My beer was already empty but by the time they took the chilled "Hope" jam into that wash of chilled noise "Munchkin" intro but I wasn’t going to miss this for anything! The "Munchkin" jam that proceeded was one of those super smooth and slow building jams The Biscuits do so well. It never got lost or stagnant but always pushed towards the direction of that great wave crashing, "Above the [fucking] Waves" inverted style. Damn, when this wave crashed the whole place was a rocking, jumping up and down and just going ape shit. The "Waves" was extremely tight and held another sweet intense jam back into "Munchkin," making this song sandwich probably the highlight of the night. Then, to top it all off, they go smoothly out of the "Invasion" and back into "Hope," splitting more than a few heads and slowing the pace down just half a notch for people to take a break. After the set ends, they mention something that I didn’t hear, saying they are going to play one more set so I was amped! I figured it would be a short one but I was still happy none the less. This was a night where they could play till 4 am and not miss a beat or lose any drive, there were simply ON!
After about a 10 minute break the band comes back out, Barber with a shot and a beer and Brownstein claiming he had never seen this guitarist so happy in his life, but they were all glowing. Barber was on his knees Hendrix style and launches into "Smoothie King," which I wasn’t familiar with so I just listened. Next came the show stopper, it’s a real treat when they play "Nughuffer" and the crowd erupted when they launched into it! They rip through the opening part and when Brownstein goes to do his spoken word thing he starts beat boxing, laying down sum Rahzel style funkyness. The band picks up on his groove and takes it into a nice trance style jam, once again super tight and smoothly working their way into "Vassillios," which was played well. At this point my head is splitting, and I’m starting to recognize the whole nights greatness while it's happening, but my thoughts got interrupted by the jam that was working its way back into the "Huffer" with Brownstein laying down some bombs and even throwing in some slap bass till they finished up the nasty ending of "Nughuffer."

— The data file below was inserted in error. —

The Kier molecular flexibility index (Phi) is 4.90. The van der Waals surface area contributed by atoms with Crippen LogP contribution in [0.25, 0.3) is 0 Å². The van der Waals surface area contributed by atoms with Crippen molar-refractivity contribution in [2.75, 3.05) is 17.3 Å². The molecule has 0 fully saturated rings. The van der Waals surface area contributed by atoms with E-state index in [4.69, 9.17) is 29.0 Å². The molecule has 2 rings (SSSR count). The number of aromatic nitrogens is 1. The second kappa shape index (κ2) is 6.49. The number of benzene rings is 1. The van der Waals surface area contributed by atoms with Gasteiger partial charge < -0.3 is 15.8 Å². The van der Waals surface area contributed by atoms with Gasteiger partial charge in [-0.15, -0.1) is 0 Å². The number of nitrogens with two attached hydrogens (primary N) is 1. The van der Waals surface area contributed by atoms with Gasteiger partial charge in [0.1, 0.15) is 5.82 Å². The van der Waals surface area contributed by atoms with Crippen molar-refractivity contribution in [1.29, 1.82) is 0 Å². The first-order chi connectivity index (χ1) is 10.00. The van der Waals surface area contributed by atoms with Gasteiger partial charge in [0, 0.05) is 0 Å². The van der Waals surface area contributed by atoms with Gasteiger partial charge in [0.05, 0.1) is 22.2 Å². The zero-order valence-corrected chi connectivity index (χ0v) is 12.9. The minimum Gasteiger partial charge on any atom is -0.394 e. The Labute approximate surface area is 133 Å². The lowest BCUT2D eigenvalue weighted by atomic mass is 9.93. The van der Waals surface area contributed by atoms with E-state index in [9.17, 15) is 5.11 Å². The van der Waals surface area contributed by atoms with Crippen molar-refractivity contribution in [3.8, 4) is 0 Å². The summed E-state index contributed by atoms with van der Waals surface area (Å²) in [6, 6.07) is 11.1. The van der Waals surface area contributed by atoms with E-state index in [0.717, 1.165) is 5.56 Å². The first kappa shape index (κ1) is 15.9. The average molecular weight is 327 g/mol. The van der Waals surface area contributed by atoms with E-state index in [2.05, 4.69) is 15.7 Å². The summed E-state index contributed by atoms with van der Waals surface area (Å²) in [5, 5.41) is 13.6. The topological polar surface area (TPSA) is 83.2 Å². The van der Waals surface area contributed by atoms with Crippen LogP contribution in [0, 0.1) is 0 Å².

After all this all I could say was, "Wow!" The band was full of smiles and left the stage. While the audience continued to give them props, hoping for just “one more tune” which unfortunately did not come, probably due to time. The audience wasn’t moving and still screaming when the lights came up.
So in comparison, The NorVa was more of a rock oriented show, giving way to a few dance trance jams, but even those were super tight and always had direction, never getting lost in the groove. The first night at the 9:30 Club had a few more open ends and a few more chilled songs, but they seemed very appropriate for the place. I honestly had more fun at the NorVa but that was because of the intimacy of the crowd, and the ample room to get my swerve on. The crowd also seemed more into things at The NorVa where as at the 9:30 a lot of times it seemed like people didn’t know what was going on. This makes sense though because most of the people I talked to at the 9:30 were first timers. Some of whom had never even heard the Biscuits music, but were just told to go by friends. As far as music, we probably got an hour more in DC so it is even tough to compare that end of things. All in all two incredibly kick ass shows each showcasing the diversity of the band, and their ability to play so many styles of music so efficiently.